Side 1 reveals a group with the capabilities of playing strong rock music with hints of blues around the fringes. Their version of "Southern Man" is not great but it is adequate considering how difficult it is imitate another artists' material. "Wrong Time" is good song showing the bands strengths. Notably, Faye Lewis contributes striking vocals throughout this album. Her voice was perfect for rock songs, along the lines of Grace Slick. Side 2 does not fair so well until the last song plays. Their covers of "Superstar" and "I Am The Walrus" are terrible, however "Out To Lunch" is a fantastic instrumental that puts them on an entirely different level; in fact, one would never know it was the same band had it not been on the same album! That one song is worth reserving your seat for the show. With a blistering combination of jazz-rock-blues fusion, they demonstrate how they were an extremely talented group of musicians with tons of potential. MuzikMan (Vinyl Reviews), 2003-02-20, © 1997-2009 MusicDish LLC., all rights reserved

This was originally released in 1970 and has excellently been reissued by Akarma, who has released some box sets by classic artists such as Atomic Rooster, Ultimate Spinach, Toad, and Country Joe and the Fish. McPhee has nothing to do with Tony McPhee and the Groundhogs except that they play heavy rock that is Blues inspired. The band is fronted by female vocalist Faye Lewis, who sounds like a cross between Janis Joplin and Grace Slick but with no harsh edge to her voice. "The Wrong Time" is a great rocker. "Sunday Shuffle" is a standard R&B number. Next up is a cover of the Neil Young song, "Southern Man". Quite a good rendition with a nice jam. "Indian Rope Man" is next and is a great song with heavy guitars and organ sweeps. This song features some intense organ soloing by Jim Deverell followed by a wah guitar solo by Tony Joyce and then a drum solo by Terry Popple. You never hear drum solos on studio albums these days but back then it was not that uncommon. "Superstar" is a very 60s inspired psychedelic song, not unlike the Airplane. I was very surprised to see the song, "I Am The Walrus" by the Beatles on the CD. The band perform it as a psychedelic Blues song, which is pretty cool. The CD closes with the mostly instrumental "Out To Lunch", a song that starts as a laid back blues rock song and just takes off into jamming oblivion. A very enjoyable CD reissue from the classic days of old! One note, the company made a huge mistake with the songs timings quoted on the back of the CD. © Scott Heller, From Aural Innovations #22 (January 2003)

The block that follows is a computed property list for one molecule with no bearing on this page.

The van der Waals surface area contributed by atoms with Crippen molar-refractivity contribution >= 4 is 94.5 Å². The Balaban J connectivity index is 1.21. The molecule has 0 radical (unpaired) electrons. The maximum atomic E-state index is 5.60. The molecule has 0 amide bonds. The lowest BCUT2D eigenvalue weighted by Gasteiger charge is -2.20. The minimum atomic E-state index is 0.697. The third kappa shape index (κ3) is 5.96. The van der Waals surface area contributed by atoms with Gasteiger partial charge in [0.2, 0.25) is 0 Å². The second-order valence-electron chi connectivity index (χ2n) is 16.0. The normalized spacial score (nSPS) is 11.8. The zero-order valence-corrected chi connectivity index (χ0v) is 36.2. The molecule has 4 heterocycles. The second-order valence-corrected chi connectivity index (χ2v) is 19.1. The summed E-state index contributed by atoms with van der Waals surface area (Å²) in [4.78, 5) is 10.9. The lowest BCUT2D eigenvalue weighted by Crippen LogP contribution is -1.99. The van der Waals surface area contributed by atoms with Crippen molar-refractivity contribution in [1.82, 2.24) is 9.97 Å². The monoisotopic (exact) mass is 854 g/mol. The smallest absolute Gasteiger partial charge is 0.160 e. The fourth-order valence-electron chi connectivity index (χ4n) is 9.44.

McPHEE 'McPHEE' In the pantheon of Australian early 70's progressive rockdom, McPhee must rank as one of its most obscure outfits. McPhee's solitary album appeared to little fanfare in early 1972 and simply sank without trace. Its likely that only 500 copies were ever pressed so it rates as a significant rarity. More importantly, 'Mc Phee' stands as one of the great lost treasures of Australias progressive rock era, a truly fascinating artefact of tremendous scope. The tapes have been dusted off so that you can hear this hard-hitting underground masterpiece in all its glory. McPhee came together in Sydney during 1970 with the line-up of Faye Lewis (vocals), Tony Joyce (lead guitar), Jim Deverell (Hammond Organ), Benny Kaika (bass) and Terry Popple (drums). Deverell and Kaika were originally from New Zealand, while Englishman Popple had been a member of late 60's UK blues-boom band Tramline, who issued a couple of albums on the Island label. McPhee played the local club and bar cicuit around Sydney and in 1971 entered producer Martin Erdman's World Of Sound studio in order to record an album. The sessions yielded material culled from the bands live repertoire including five cover versions. McPhee's influences extended from the prevailing Acid-rock trends of the day, to the emergent sounds of progressive rock with a smattering of contemporary rock hits. From the outset it is clear that McPhee is imbued with a crucial kick and gritty sense of purpose. It is brimming with acidy, wah-wah fuelled lead breaks and some of the most awesomely heavy and stunning Hammond organ playing to be heard anywhere on an Australian album. The opening cut, a groaning version of Spooky Tooth's 'The Wrong Time' (from 'The Last Puff'), sets the scene. Joyce peels off a series of clattering guitar riffs while Deverell holds the whole thing together with his growling organ bubbling away underneath. McPhee also tackle Spooky Tooths brooding arrangement of Lennon and McCartney's 'I Am The Walrus' (again from 'The Last Puff') which is pretty freaky stuff! The surging seven minute version of Richie Havens' 'Indian Rope Man' (as covered by Julie Driscoll & Brian Augers Trinity) remains the albums piece de resistance. The album ends with a Tony Joyce original titled 'Out To Lunch'. This jazz flavoured instrumental starts out innocuously enough, but the 10 minute, open-ended arrangement allows the band to stretch out in fine style. Joyce takes the spotlight with a lengthy guitar solo which eventually concedes to more organ pyrotechnics. Not long after the album appeared, the members of McPhee went their seperate ways. Popple returned to the U.K. where he joined old cohort Mick Moody in SNAFU. Deverell the keyboard wizard apparentlysuccumbed to cancer and Joyce relocated to Darwin where he played with a number of Aboriginal bands, and for several years ran the Northern Territory office of the AusMusic organisation. The chances of unearthing an original vinyl pressing of McPhee are now pretty slim. So take advantage of this reissue to savour the delights of a magnificent lost gem. © www.vicioussloth.com.au/mcphee.htm